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Glenn Operation


  Illustration

 

Since the late 1950's the Glenn shunt, as the SVC-to-right pulmonary artery anastomosis is called, has been performed on patients with diverse cyanotic congenital heart disease to improve pulmonary blood flow.

The Glenn shunt does not create volume overload of the ventricle or increased work for the ventricle, as is the case in systemic-pulmonary artery shunts. It provides venous flow to the lung fields for oxygenation, rather than an arteriovenous mixture. The venous return is under relatively low pressure, unlike systemic-pulmonary artery shunts, and the risk for pulmonary artery distortion and late pulmonary vascular obstructive disease is substantially less.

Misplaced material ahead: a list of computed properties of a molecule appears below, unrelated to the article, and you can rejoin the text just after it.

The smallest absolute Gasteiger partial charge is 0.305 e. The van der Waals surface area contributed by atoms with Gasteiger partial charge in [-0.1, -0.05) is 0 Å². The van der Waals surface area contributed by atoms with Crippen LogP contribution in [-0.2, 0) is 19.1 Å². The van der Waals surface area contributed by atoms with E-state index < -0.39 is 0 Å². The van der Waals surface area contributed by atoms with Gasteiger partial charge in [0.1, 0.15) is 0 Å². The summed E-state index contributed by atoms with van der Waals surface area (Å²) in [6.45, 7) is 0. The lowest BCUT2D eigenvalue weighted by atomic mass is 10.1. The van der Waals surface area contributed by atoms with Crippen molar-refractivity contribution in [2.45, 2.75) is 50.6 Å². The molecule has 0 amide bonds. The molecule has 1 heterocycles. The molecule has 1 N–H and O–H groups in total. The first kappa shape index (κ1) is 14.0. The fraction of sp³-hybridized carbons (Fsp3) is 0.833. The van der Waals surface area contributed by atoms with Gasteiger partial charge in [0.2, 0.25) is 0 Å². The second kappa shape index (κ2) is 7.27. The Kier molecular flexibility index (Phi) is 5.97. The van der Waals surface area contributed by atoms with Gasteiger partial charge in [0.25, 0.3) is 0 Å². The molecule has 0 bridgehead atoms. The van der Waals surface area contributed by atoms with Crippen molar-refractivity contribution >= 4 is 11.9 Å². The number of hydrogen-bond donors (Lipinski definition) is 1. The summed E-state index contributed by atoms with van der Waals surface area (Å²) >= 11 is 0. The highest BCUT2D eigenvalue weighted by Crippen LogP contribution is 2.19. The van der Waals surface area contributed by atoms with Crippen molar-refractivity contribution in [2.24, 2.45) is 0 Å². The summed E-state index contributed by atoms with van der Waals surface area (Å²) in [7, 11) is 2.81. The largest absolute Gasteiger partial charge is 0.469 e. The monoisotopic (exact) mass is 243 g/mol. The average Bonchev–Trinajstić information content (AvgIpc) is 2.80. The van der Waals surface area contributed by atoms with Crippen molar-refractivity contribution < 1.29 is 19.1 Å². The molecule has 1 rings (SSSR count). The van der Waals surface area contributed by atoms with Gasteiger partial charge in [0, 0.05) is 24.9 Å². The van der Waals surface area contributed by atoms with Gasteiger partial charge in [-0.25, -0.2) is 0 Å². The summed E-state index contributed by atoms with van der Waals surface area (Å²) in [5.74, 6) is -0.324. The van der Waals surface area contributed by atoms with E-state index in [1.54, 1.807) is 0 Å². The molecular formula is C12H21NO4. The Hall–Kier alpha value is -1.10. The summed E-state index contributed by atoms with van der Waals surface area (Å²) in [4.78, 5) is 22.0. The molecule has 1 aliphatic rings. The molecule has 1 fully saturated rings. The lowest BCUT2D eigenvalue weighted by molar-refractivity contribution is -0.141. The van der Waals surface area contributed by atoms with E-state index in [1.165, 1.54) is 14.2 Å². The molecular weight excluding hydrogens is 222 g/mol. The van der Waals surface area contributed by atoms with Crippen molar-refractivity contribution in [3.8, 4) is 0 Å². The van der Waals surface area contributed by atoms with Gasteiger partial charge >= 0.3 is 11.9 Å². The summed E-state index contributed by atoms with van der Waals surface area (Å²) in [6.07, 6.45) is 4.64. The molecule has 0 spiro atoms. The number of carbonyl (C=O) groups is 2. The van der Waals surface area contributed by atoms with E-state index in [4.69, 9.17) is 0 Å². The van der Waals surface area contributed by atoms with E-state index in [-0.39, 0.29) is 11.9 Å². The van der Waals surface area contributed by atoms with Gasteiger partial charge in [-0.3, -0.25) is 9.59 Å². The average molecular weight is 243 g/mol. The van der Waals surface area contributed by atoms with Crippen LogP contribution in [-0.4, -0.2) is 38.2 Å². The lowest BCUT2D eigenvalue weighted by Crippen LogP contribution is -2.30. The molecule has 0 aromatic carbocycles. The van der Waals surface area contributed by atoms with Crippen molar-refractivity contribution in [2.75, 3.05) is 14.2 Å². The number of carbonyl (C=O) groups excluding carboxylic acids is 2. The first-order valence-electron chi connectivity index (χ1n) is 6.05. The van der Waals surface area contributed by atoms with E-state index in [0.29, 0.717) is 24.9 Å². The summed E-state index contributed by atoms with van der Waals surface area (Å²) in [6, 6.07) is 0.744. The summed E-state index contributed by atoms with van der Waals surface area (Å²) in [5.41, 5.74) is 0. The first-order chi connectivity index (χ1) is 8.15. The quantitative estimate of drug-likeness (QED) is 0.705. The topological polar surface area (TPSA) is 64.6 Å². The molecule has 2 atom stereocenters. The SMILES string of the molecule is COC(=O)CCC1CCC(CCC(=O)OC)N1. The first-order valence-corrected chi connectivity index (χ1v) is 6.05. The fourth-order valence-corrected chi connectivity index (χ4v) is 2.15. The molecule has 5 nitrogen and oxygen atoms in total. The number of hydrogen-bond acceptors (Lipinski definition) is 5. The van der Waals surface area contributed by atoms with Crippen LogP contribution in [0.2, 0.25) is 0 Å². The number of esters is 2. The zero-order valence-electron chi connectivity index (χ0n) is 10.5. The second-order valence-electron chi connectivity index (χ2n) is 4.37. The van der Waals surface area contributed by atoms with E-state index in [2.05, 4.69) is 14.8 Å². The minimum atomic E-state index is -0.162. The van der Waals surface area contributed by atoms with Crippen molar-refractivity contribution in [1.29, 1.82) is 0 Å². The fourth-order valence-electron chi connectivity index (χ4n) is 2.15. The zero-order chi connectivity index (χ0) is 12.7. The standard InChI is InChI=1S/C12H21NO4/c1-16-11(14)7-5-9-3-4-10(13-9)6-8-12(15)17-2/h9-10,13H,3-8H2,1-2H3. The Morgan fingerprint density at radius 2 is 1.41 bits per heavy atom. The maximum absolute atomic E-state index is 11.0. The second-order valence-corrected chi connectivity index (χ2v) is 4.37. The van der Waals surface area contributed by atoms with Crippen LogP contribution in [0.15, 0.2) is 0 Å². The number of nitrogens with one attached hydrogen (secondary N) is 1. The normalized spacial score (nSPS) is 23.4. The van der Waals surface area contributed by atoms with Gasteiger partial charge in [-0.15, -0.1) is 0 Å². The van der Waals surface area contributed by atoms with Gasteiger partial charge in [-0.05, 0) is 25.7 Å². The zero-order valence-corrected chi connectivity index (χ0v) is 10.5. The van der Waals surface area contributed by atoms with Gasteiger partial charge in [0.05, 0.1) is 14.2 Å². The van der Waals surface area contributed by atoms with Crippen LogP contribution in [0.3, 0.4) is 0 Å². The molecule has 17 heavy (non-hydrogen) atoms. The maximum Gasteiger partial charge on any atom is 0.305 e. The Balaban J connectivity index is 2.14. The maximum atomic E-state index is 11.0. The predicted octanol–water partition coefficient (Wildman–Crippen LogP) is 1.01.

The Glenn shunt is palliative - not corrective. Depending on the diagnosis and the surgical era, the Glenn shunt may be the only palliation for the cyanotic patient, one of several palliative surgeries, or a step prior to corrective surgery or the Fontan form of total right heart bypass.


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